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A Reader's Digest Special Report
What's Been Added to
Does it taste good? Yes or no, heed this warning:
unknown substances added to "safe" cigarettes may,
in fact, be as dangerous to your health as tar and
BY WALTER S. ROSS
Walter S. Ross, a Reader s Digest staff writer, is editor of World Smoking &
Health, an American Cancer Society journal.
CAN YOU NAME an American product that causes or contributes to 350,000
deaths per year, whose contents are almost totally secret and exempt from all
health regulations—yet has a government subsidy? The answer is, of course,
There are many goods whose misuse is dangerous, but it is hard to think of
anything comparable to tobacco products. There is no healthful amount of
smoking. Even a single cigarette is hazardous.
This is why health authorities for three decades have been concerned about the
secrecy over tobacco-product ingredients. When you buy packaged food or
pharmaceuticals, the contents are, by law, listed on the labels. Yet cigarettes,
always harmful, have no information about ingredients on their labels. Now
there are new reasons for concern about what might be in your cigarette.
Starting in the mid-1970s, in response to smokers' continuing demand for a
reduction in health risks, new low-tar and low-nicotine "light" brands of
cigarettes began appearing on the U.S. market. Lowering tar in cigarettes is
itself fairly easy: possibilities include mixing air in the smoke through ventilated
filters or perforated papers; narrowing the diameter of the cigarette and packing
it with less tobacco; using longer filters; breeding low-tar tobacco. But filters
and other devices alter flavor. The smoke becomes drier, losing much of its
body. Says Frederick J. Triest, veteran U.S. tobacco-industry flavor consultant:
"Regular smokers are accustomed to inhaling a certain amount of taste and
body. With low tar, the only way manufacturers can give it to them is in flavors
and fragrances." In other words, additives.
In 1979, the then Assistant Secretary for Health and U.S. Surgeon General
Dr. Julius B. Richmond became concerned about synthetic chemicals as well as
natural substances that were being added to tobacco. Although the latter are
generally selected from compounds considered safe to humans, a report on
smoking and health prepared by his staff noted, this did "not guarantee that the
subsequent products" would be safe when these ingredients were burned.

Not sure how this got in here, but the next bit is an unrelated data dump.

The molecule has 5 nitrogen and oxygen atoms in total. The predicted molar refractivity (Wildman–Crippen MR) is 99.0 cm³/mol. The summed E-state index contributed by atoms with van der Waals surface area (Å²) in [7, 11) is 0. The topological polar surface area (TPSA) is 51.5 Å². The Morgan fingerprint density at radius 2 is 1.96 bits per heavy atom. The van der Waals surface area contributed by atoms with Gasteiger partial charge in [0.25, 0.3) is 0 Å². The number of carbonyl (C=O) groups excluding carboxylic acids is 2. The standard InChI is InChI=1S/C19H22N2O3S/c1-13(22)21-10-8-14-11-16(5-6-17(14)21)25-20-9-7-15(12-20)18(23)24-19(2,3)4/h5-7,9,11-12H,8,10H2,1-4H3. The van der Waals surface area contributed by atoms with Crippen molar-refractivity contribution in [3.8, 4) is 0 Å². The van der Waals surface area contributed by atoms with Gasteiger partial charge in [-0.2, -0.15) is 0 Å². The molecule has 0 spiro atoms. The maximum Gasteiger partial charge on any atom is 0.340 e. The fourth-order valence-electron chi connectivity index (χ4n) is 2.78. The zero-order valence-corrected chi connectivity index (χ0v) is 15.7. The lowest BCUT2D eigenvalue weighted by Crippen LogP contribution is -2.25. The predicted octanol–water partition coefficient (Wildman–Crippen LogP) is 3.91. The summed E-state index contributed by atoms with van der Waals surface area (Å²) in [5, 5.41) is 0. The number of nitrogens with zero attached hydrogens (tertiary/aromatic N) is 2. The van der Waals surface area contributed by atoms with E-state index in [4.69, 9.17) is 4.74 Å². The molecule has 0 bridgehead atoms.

Since low-tar brands require beefed-up flavors, Dr. Richmond questioned
whether the manufacturers might be putting in more harm than they had
removed. It was known that, in skin-painting tests, the tar in at least one experi-
mental low-tar cigarette caused as many animal tumors as tar in the very highest
tar brand. Public Law 95-626 (Section 403) requires the Secretary of Health
and Human Services to study "the relative health risks associated with smoking
cigarettes . . . containing any substances commonly added . . .and report this
information to the Congress." In July 1980, under this authority, Richmond
wrote to the six major U.S. cigarette companies asking for "a list of those
substances which your firm uses in its brands."
There was international precedent for this request. The governments of
Canada and Great Britain have asked for, and received in confidence, the
contents of the secret blends of native brands. West Germany, too, monitors
Dr. Richmond wasn't asking for trade secrets; he wanted only a list of
additives. He received polite replies, but no specific information about any
substance added to any U.S. cigarette brand.
A second letter, in November 1980, elicited replies, again without specifics,
from two companies, American Tobacco and Brown & Williamson. They sent
Richmond copies of the "List of Permitted Additives to Tobacco Products" first
published in 1975 by the British Independent Scientific Committee on Smoking
and Health, an official government body. Neither company said whether it was
using any of the additives.
Yet the British list of approved substances, some 350 in all, contains a number
of known ammal carcinogens considered potentially hazardous to human
health—for example, coumarin. Extracted from tonka beans or from deertongue
leaves, or made synthetically, coumarin gives a sweet aroma to cigarette smoke
and a taste like that of fresh-cut hay. However, when tests in the mid-Igsos
showed coumarin to be a poison, causing liver and other organ damage, the
U.S. Food and Drug Administration removed it from the list of food and drug
additives "Generally Recognized as Safe (GRAS)".